Friday, July 11, 2008

The energy crisis could be a blessing in disguise

By taking away investment opportunities from American businesses, foreign government mercantilism is reducing fixed investment in the productive sectors of the American economy. For a while, the lower interest rates caused by mercantilism increased investment in housing and in the retail sector, but with the housing crash, those investments have largely come to an end.

Some worry that the result of less fixed investment is that the government needs to run ever-increasing deficits just to try to produce enough aggregate demand for American products to keep people employed. (See for example Bill Gross's July commentary on the PIMCO website.)

Most economists, as exemplified by Andrew Batson's commentary in today's Wall Street Journal, live in a dream world in which the mercantlist countries reduce their trade surpluses on their own. According to their wishful thinking, the mercantilist countries (starting with China) will spontaneously abandon mercantilism. He writes, "Most economists deem a fall in China's huge trade surplus to be inevitable, and largely desirable." Our current presidential candidates are living in the same dream world due to the poor quality of advice that they are getting from their economists.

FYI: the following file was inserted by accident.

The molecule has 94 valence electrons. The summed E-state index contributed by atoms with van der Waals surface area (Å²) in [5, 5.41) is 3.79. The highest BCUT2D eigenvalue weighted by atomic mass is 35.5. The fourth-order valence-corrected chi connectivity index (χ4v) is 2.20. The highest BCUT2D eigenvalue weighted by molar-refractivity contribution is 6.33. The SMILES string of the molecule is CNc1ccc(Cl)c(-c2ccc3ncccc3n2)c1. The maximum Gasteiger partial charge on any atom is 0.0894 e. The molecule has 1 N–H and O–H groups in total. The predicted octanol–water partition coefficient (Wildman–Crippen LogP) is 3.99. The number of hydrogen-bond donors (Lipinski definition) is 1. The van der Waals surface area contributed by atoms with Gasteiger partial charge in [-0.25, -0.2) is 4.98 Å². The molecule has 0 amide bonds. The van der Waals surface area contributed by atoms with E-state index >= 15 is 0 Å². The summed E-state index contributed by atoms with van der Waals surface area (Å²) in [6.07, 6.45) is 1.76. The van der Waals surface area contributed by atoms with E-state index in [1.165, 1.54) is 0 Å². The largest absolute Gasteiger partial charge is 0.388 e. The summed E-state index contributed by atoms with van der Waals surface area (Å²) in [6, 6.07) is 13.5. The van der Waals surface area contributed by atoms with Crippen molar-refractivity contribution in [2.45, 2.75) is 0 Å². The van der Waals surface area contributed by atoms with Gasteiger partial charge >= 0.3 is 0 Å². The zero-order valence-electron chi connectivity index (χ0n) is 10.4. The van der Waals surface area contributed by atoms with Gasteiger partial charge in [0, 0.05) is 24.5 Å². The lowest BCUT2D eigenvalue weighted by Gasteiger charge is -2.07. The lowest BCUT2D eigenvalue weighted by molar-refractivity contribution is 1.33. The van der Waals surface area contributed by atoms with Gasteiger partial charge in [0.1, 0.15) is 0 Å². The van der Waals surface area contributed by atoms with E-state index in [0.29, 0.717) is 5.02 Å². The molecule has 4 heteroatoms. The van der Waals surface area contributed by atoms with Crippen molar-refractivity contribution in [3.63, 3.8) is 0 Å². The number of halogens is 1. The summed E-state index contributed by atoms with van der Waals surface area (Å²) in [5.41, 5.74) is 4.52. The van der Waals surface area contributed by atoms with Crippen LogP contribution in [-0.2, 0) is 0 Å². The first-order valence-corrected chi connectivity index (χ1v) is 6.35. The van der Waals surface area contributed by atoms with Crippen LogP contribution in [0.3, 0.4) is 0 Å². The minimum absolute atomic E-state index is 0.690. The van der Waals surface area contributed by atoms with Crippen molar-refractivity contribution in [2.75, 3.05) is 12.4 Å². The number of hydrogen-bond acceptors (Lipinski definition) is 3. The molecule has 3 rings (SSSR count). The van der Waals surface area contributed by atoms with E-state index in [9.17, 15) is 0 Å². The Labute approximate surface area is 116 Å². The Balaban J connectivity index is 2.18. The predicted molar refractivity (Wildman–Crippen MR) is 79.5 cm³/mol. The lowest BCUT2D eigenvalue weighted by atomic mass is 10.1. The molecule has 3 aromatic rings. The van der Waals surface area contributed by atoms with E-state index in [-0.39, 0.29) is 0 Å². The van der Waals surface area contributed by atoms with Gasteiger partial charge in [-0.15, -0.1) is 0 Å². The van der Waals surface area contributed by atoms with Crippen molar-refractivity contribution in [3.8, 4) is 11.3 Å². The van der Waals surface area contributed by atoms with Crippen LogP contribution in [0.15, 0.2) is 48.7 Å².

However, don’t despair. God has a way of providing for America. The energy crisis is actually a very promising development.

The United States could get a huge boost in fixed investment as a result of the energy crisis. I am especially encouraged by T. Boone Pickens’ commentary in the Wall Street Journal for investment in wind power. Senator Obama seems to like wind power also. And Senator McCain is talking about taking away the impediments to development of nuclear power.

If the government helps out by: (1) doing what Pickens suggests to move electricity generated by Rocky Mountain wind power to other markets, and (2) doing what McCain suggests to take away legal and government impediments to nuclear power, and (3) providing tax incentives for turning wind-generated or nuclear-generated electricity into a gasoline substitute, then we should get plenty of increased investment in domestic energy production that could be just what the doctor ordered for our economy.


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